We’ve got competition. PT’s, MD’s, and DC’s are excited about filiform needles and LAcs are freaking out.
While our energy has been focused on that competition (our training and skills are superior, right?) we haven’t been paying attention to increasing restrictions on our ability to practice the fullness of our medicine. Adding insult to injury, the restrictions on practice are “coming from inside the house.”
I’m talking about restrictions on our use of herbs.
Yes, herbal medicine is powerful and complex and carries both potential risk and potential benefit. Yes, it takes many thousands of hours to come close to mastery of this branch of our medicine. Yes, people have been harmed by the improper use of herbs and supplements. And, yes, at some point the damage done by the misuse of herbs may result in stricter regulation. We may indeed lose access to more herbs.
It’s good that we want to be proactive, protecting the public and the profession from harm. It’s not so good if our actions don’t have the desired result. And not good at all if our actions increase risk to the public and the profession.
Let’s consider the terrain —
- What portion of harm from herbs/supplements is the result of poor practice by Acupuncturists?
- What portion of harm from herbs is from the use of raw herbs, what portion is from pre-made herbal formulas?
- Does preventing certain LAcs from recommending herbs or supplements limit public access to these products?
- Is the average LAc, even without herbal training, likely to have a positive or negative impact on client’s proper use of herbs and supplements?
- Which are better tailored to the individualized treatment that is a hallmark of Chinese Medicine — pre-made/patent formulas or raw herbs?
- Which are more likely to be contaminated with banned substances or prescription medicine – patent formulas or raw herbs?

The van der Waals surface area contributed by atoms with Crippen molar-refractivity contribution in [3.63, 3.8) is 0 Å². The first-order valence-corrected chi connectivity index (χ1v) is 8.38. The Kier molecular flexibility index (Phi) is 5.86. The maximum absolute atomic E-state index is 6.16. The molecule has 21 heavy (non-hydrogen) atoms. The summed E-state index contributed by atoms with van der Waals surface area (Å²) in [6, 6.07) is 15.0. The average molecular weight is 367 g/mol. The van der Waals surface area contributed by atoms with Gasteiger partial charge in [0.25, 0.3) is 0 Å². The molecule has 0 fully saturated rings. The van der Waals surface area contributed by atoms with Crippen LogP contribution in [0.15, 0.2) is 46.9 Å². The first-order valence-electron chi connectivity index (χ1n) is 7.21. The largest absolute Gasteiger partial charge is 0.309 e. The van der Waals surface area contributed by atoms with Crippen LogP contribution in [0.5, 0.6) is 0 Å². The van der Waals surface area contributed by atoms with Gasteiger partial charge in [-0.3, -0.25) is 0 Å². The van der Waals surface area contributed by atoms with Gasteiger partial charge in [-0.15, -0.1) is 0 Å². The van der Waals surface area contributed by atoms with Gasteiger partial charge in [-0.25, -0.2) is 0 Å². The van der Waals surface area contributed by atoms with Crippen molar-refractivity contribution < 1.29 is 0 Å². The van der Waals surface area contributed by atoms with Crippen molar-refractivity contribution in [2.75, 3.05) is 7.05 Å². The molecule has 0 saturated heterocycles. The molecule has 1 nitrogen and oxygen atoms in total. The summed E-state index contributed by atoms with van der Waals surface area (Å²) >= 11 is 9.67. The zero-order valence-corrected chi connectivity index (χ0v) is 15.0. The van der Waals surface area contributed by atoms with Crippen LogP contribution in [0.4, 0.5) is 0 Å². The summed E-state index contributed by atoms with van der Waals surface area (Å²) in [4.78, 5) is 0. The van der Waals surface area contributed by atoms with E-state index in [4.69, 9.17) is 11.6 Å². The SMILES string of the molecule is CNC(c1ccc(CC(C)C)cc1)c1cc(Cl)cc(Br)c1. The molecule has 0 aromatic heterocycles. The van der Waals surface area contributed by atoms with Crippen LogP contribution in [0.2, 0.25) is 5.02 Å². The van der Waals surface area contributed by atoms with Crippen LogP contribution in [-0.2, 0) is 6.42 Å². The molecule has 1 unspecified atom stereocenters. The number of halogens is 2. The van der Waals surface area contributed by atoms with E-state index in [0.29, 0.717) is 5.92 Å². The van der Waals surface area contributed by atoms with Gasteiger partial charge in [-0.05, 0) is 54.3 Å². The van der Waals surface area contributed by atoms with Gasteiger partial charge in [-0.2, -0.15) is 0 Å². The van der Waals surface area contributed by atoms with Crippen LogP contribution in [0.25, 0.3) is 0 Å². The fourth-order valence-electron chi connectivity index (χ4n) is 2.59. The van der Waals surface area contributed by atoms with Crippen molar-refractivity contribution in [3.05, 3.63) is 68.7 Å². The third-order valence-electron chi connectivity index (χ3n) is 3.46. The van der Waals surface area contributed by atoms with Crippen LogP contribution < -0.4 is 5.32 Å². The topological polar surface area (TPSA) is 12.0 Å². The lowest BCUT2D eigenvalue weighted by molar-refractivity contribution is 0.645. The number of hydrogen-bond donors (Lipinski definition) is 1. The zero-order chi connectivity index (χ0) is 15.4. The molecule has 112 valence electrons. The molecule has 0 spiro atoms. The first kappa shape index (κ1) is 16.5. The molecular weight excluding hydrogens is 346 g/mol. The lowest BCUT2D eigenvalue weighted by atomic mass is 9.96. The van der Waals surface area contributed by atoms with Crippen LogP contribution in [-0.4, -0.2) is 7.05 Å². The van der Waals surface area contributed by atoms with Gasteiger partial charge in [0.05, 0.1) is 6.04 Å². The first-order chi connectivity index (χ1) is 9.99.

- Is it possible to draw a bright line between dietary therapy and herbal therapy?
- Does limiting LAc recommendation of herbs interfere with the ability of other health care providers or salespeople to recommend or sell herbs or supplements?
See where I am going with this?
Anyone can get Chinese herbs, even dangerous ones. Increasing the regulatory burden on Acupuncturists would make sense if it would protect the public or our access to the full pharmacopoeia on an ongoing basis. It would make sense if LAcs were routinely endangering the public through unregulated use of herbs.
It doesn’t make sense for a subset of our profession to become the only group of health professionals not able to recommend herbs to their clients.
If the only groups weighing in are the schools and NCCAOM, formal (and expensive) training and credentialing will be increasingly required.
Let’s stand united against unnecessary restrictions. LAcs have an excellent safety record. Stay tuned for real-time developments and your opportunity to weigh in on the regulation of herbal medicine for Acupuncturists.
© Elaine Wolf Komarow and The Acupuncture Observer, 2013-2033. Unauthorized use and/or duplication of this material without express written permission from Elaine Wolf Komarow is prohibited. Excerpts and links are encouraged, provided that full and clear credit is given with specific direction to the original content.
Another thing to think about — why do the restrictions impact only Chinese Herbs? So, if I don’t have herbology training acceptable to the state, I can still use non-Chinese herbs? I can use American Ginseng? In just makes no sense….
Good article on an important topic.